Pulmonary Pathology Online
Pathology of Desquamative Interstitial Pneumonia (DIP)
interstitial pneumonia (DIP), also known as alveolar macrophage
pneumonia (AMP), represents a subset of idiopathic interstitial
pneumonia that responds better to steroids and has a more favourable
prognosis than usual interstitial pneumonia.
Desquamative interstitial pneumonia (DIP) is an uncommon disease characterized by interstitial inflammation and a striking accumulation of macrophages in the alveoli.
It is important to recognize that desquamative interstitial pneumonia has distinctive clinical features, prognosis, and response to treatment.
The patients are younger than those with usual interstitial pneumonia (mean age of 46 years), the symptoms are of shorter duration (2 to 3 years), and the chest radiographs show a fine density (ground glass opacity), most obvious in the costophrenic angles.
Pulmonary function changes are slight, and lung volumes do not change.
The pathogenesis and etiology of DIP are not clear.
Views regarding Desquamative interstitial pneumonia (DIP):
- On the one hand, DIP was considered to be part of the spectrum of the histological appearances seen in cryptogenic fibrosing alveolitis being an early cellular rather than interstitial phase of the disease.
- The alternative view recognizes the DIP as a pattern of lung injury the clinical manifestations, radiological appearances and prognosis of which are all significantly different from those of UIP.
They also tended to be younger and heavy smokers, and very few of them had honeycomb changes on x-rays.
Desquamative interstitial pneumonia patients respond well to steroids, survive much longer and some of them recover without treatment, in sharp contrast to UIP patients who show little response to steroids,have very poor prognosis and so far no spontaneous recovery has been recorded.
Microscopic features: Histologicaly, DIP is characterized by a temporally homogeneous disease process, with uniform changes at low power examination.
Desquamative interstitial pneumonia is diagnosed by the presence of airspaces stuffed with macrophages. Large numbers of macrophages are present in the alveolar lumina.
These are usually evenly distributed, and often contain fine pale brown pigment.
It was originally thought that the cells in the airspaces are desquamated type II epithelial cells, an interpretation that gave the condition its name.
However, electron microscopy has shown that the cells are macrophages.
The lung architecture remains intact, so that the alveoli are readily recognized.
There is minimal inflammation. The walls display a mild mononuclear infiltrate, and there is type II metaplasia of the alveolar lining cells.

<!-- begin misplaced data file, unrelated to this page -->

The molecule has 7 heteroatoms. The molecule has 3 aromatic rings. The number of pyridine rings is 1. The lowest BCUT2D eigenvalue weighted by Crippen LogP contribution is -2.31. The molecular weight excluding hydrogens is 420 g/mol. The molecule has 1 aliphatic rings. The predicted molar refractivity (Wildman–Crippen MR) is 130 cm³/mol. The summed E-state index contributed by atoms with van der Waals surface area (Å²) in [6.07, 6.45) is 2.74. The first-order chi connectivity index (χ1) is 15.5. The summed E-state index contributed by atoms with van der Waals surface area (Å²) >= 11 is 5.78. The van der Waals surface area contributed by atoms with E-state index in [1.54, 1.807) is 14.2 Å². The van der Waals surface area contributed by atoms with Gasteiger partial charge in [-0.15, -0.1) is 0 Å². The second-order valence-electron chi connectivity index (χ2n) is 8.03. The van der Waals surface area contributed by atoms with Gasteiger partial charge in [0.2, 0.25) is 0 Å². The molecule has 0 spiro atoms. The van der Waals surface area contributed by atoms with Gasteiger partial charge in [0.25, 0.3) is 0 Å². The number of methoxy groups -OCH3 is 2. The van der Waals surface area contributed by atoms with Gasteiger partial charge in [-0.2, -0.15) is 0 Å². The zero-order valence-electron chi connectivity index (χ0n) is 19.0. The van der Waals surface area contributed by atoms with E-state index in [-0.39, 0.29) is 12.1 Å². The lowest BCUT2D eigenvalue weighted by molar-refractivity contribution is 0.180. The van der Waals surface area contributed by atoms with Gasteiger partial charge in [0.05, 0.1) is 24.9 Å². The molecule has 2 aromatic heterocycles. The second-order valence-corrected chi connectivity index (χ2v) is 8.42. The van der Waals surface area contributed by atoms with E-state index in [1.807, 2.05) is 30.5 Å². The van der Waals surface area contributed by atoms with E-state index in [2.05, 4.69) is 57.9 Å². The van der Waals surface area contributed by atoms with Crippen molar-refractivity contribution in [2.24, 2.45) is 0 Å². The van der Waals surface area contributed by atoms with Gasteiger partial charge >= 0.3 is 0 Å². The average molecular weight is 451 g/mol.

There is generally only mild to moderate interstitial fibrosis.
Some multinucleate histiocytic cells are often present.
Unlike UIP,honeycomb changes or fibroblast foci are only occasionally seen in cases of DIP (but if both these features are present together in a biopsy showing otherwise features of DIP, then the diagnosis of UIP should be seriously considered).
The accumulation of macrophages tends to be seen throughout the secondary lobules although there may be some centri-lobular accentuation of the process, often with associated respiratory bronchiolitis (so there is overlap with RB-ILD).
It is important to confirm the histiocytic nature of the intra-alveolar cells with the appropriate macrophage marker as aggregates of carcinoma cells can occasionally mimic macrophages.
It should be pointed out that DIP is a pattern of response to lung injury and that non-specific DIP-like reactions are seen in many pathological conditions such as UIP, Langerhans cell histiocytosis (LCH), asbestosis and other forms of chronic interstitial pneumonias, and adjacent to tumors.
Idiopathic Pulmonary Fibrosis ; Usual Interstitial Pneumonia (UIP) ; Non-specific interstitial pneumonia (NSIP) ; Respiratory bronchiolitis-interstitial lung disease (RBILD) ; Acute interstitial pneumonia (AIP)/organizing diffuse alveolar damage DAD); Lymphocytic Interstitial Pneumonia / Follicular Bronchiolitis .
Respiratory bronchiolitis, respiratory bronchiolitis-associated interstitial lung disease, and desquamative interstitial pneumonia: different entities or part of the spectrum of the same disease process?
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